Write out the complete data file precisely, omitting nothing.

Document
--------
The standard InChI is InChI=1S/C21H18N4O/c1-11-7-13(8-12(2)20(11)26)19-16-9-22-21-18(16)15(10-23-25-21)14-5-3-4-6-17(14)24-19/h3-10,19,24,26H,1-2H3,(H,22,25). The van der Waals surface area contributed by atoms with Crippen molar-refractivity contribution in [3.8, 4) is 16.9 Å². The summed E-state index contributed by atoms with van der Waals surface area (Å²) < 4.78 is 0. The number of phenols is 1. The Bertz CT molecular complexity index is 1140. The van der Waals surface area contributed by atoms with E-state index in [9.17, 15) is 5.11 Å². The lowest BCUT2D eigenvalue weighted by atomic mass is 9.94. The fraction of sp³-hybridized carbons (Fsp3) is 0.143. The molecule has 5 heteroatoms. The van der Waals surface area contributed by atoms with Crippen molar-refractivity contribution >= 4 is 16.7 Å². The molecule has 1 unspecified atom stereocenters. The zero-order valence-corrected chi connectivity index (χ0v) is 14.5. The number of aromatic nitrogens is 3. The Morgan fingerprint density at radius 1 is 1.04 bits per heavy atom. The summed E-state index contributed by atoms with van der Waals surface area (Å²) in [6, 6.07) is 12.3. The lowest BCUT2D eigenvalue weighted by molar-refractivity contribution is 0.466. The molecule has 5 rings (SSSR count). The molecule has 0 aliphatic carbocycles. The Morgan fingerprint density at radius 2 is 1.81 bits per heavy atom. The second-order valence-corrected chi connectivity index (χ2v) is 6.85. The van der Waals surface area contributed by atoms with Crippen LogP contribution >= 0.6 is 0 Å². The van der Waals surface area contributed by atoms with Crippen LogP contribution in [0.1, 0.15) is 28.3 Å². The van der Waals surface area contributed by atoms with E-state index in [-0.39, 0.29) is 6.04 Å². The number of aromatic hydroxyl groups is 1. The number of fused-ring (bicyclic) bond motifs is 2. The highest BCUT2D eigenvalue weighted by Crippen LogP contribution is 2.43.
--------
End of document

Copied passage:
The standard InChI is InChI=1S/C21H18N4O/c1-11-7-13(8-12(2)20(11)26)19-16-9-22-21-18(16)15(10-23-25-21)14-5-3-4-6-17(14)24-19/h3-10,19,24,26H,1-2H3,(H,22,25). The van der Waals surface area contributed by atoms with Crippen molar-refractivity contribution in [3.8, 4) is 16.9 Å². The summed E-state index contributed by atoms with van der Waals surface area (Å²) < 4.78 is 0. The number of phenols is 1. The Bertz CT molecular complexity index is 1140. The van der Waals surface area contributed by atoms with E-state index in [9.17, 15) is 5.11 Å². The lowest BCUT2D eigenvalue weighted by atomic mass is 9.94. The fraction of sp³-hybridized carbons (Fsp3) is 0.143. The molecule has 5 heteroatoms. The van der Waals surface area contributed by atoms with Crippen molar-refractivity contribution >= 4 is 16.7 Å². The molecule has 1 unspecified atom stereocenters. The zero-order valence-corrected chi connectivity index (χ0v) is 14.5. The number of aromatic nitrogens is 3. The Morgan fingerprint density at radius 1 is 1.04 bits per heavy atom. The summed E-state index contributed by atoms with van der Waals surface area (Å²) in [6, 6.07) is 12.3. The lowest BCUT2D eigenvalue weighted by molar-refractivity contribution is 0.466. The molecule has 5 rings (SSSR count). The molecule has 0 aliphatic carbocycles. The Morgan fingerprint density at radius 2 is 1.81 bits per heavy atom. The second-order valence-corrected chi connectivity index (χ2v) is 6.85. The van der Waals surface area contributed by atoms with Crippen LogP contribution >= 0.6 is 0 Å². The van der Waals surface area contributed by atoms with Crippen LogP contribution in [0.1, 0.15) is 28.3 Å². The van der Waals surface area contributed by atoms with E-state index in [-0.39, 0.29) is 6.04 Å². The number of aromatic hydroxyl groups is 1. The number of fused-ring (bicyclic) bond motifs is 2. The highest BCUT2D eigenvalue weighted by Crippen LogP contribution is 2.43.